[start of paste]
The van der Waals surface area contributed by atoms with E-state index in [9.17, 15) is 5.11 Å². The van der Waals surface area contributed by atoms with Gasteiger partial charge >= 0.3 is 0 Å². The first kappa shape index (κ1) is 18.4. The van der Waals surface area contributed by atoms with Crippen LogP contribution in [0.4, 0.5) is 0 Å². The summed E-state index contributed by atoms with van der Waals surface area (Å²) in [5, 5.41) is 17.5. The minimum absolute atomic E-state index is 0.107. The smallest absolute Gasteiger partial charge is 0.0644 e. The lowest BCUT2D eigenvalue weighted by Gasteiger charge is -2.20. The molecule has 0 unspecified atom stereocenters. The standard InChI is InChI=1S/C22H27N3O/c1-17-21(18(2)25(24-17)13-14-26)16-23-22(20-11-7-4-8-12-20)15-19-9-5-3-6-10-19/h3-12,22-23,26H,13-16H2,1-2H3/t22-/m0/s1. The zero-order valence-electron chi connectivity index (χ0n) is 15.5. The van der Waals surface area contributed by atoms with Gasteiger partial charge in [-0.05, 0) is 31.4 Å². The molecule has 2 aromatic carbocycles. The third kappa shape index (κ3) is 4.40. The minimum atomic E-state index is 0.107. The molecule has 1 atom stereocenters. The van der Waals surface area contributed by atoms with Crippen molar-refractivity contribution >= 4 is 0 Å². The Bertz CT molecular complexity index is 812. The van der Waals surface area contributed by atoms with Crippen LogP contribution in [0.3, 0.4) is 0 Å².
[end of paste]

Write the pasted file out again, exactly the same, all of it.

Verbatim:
The van der Waals surface area contributed by atoms with E-state index in [9.17, 15) is 5.11 Å². The van der Waals surface area contributed by atoms with Gasteiger partial charge >= 0.3 is 0 Å². The first kappa shape index (κ1) is 18.4. The van der Waals surface area contributed by atoms with Crippen LogP contribution in [0.4, 0.5) is 0 Å². The summed E-state index contributed by atoms with van der Waals surface area (Å²) in [5, 5.41) is 17.5. The minimum absolute atomic E-state index is 0.107. The smallest absolute Gasteiger partial charge is 0.0644 e. The lowest BCUT2D eigenvalue weighted by Gasteiger charge is -2.20. The molecule has 0 unspecified atom stereocenters. The standard InChI is InChI=1S/C22H27N3O/c1-17-21(18(2)25(24-17)13-14-26)16-23-22(20-11-7-4-8-12-20)15-19-9-5-3-6-10-19/h3-12,22-23,26H,13-16H2,1-2H3/t22-/m0/s1. The zero-order valence-electron chi connectivity index (χ0n) is 15.5. The van der Waals surface area contributed by atoms with Gasteiger partial charge in [-0.05, 0) is 31.4 Å². The molecule has 2 aromatic carbocycles. The third kappa shape index (κ3) is 4.40. The minimum atomic E-state index is 0.107. The molecule has 1 atom stereocenters. The van der Waals surface area contributed by atoms with Crippen molar-refractivity contribution >= 4 is 0 Å². The Bertz CT molecular complexity index is 812. The van der Waals surface area contributed by atoms with Crippen LogP contribution in [0.3, 0.4) is 0 Å².